Tuesday, May 8, 2012

Boy + Bot + Ame Dyckman!

It's the Ame Dyckman interview!!  Ame's debut picture book, Boy + Bot, was just published by Knopf, and it's about ... Well, it's about a boy and a bot, in't it?  Her next book, Tea Party Rules, won't be far behind.  Ame is known far and wide for her Minnie Mouse voice, her frequently-changing hair colors, and her big heart.  Here's what she had to say:

1. Does your own family contain any of the following units:
a. A short, bald Inventor?
b. A tall, red robot?
c. A one-eyed blue light bulb set on spider legs?
d. A boy?

(laughing) Not exactly, Susan. We have:
a. A tall, fuzzy chemist.
b. A small, red robot vacuum.
c. A nightlight.
d. A (terrific) girl.

2. Does the Bot Inventor dye his shirt every day to exactly match his one-
eyed pet light bulb?  Alternatively, does he dye the light bulb to match his
shirt?  Why or why not?

The Inventor has a closet full of those blue lab coats. Watt (the little light
bulb bot) chose the color.

3. On the Boy + Bot cover flap, you say that when you became a grown-
up, you remembered that you wanted to write books when you grew
up.  During the time before you remembered, what were you doing to keep

I had a variety of fun jobs, including window display designer, costumed
character, and brownie taste-tester. But writing for children is my favorite
job of all.

4. You ask your online followers to Bot-spot and notify you.  What is the
most unusual place your book has been spotted so far?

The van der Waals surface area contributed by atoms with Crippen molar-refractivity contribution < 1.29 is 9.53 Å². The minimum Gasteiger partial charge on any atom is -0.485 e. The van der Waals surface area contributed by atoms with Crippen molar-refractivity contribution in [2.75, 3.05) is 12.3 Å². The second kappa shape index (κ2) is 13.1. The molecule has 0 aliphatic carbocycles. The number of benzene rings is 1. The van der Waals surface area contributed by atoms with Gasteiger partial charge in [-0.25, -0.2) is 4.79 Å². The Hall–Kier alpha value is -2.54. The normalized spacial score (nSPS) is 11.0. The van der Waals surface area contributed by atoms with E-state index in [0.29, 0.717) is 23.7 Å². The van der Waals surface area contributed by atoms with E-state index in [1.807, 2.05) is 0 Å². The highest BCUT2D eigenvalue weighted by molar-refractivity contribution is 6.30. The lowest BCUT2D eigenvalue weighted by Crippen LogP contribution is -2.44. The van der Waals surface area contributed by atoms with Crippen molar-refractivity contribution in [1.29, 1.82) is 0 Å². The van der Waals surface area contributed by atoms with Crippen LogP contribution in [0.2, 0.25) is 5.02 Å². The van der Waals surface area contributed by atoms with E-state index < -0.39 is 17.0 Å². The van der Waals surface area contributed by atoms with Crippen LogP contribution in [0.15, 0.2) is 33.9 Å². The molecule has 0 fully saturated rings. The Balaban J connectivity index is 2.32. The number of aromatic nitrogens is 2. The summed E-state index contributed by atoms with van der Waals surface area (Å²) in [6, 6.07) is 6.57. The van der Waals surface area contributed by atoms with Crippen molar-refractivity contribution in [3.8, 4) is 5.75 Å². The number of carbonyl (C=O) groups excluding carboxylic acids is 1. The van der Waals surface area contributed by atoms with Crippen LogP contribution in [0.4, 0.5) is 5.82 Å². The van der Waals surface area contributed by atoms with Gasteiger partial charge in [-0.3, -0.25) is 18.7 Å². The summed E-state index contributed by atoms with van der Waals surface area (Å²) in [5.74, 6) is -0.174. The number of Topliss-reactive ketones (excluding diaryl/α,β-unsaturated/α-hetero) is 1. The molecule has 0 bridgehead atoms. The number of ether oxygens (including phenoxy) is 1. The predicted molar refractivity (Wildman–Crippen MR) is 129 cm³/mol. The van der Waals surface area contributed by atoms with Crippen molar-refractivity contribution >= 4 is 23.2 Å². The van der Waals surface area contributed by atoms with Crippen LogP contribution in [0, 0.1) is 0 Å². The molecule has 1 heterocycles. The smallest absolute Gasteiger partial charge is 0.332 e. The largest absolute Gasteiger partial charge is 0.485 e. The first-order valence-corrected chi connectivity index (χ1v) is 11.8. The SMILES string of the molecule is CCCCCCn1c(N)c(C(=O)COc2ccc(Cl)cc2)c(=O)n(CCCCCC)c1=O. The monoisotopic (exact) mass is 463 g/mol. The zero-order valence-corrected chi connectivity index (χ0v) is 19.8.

I received a #SpotBot picture of BOY + BOT in chair #108 of what appears
to be a very nice theater. Where is the theater? What was the show? It’s
a mystery!

5. Boy + Bot got an awesome review in The New York Times. Has Boy
read it?  Has Bot?  If so, what did they think of it?

We all read it together, and everyone loved it! Bot put it in his scrapbook.

6. It's rare to see such a complete and unconditional acceptance between
a human, a robot, and their respective families.  Is there, by any chance, a
larger lesson to be learned here?

That’s a great question, Susan! I asked Boy and Bot what they thought
about all of this. Here’s what they said:
BOY: “Bot’s my friend!”
BOT: “Boy-is-my-friend!”
Then they ran off to build a fort before I could ask them anything else. (I
was going to ask the Inventor, Watt, and Boy’s parents, but they were
playing canasta. I didn’t want to interrupt the fun.)

7. Why don't Boy and Bot invite Watt to play with
them?  I sense that he would like to.

They ask, but Watt enjoys helping the Inventor. Occasionally, though, Watt
will join Boy and Bot when they play hand shadow theater.

8. When is your next book, TEA PARTY RULES, coming out?  Do you
know yet who the illustrator will be?  Can you give us some hints about
what the book will be about?

TEA PARTY RULES, the humorous story of a bossy little girl and a
bear cub who really wants cookies, is scheduled for release in 2013.
It’s illustrated by brilliant newcomer Keith Campbell, whose first book,
LESTER’S DREADFUL SWEATERS, comes out this Fall.

     Ame tweets at @amedyckman.  Congratulations to her, Boy, Bot, and the whole rest of the crew!

Monday, May 7, 2012

Upcoming Interview Post!!

As soon as she emails me a photo of herself, I'm going to post my interview with Ame Dyckman!!  Ame's debut picture book, Boy + Bot, illustrated by Dan Yaccarino, was just published by Knopf in April, and has already garnered some deservedly stellar reviews.  Yeah, yeah, I love YA, and don't read many picture books, but for Ame, whom I know through the New Jersey SCBWI, I'm happy to make an exception.  Check back very soon!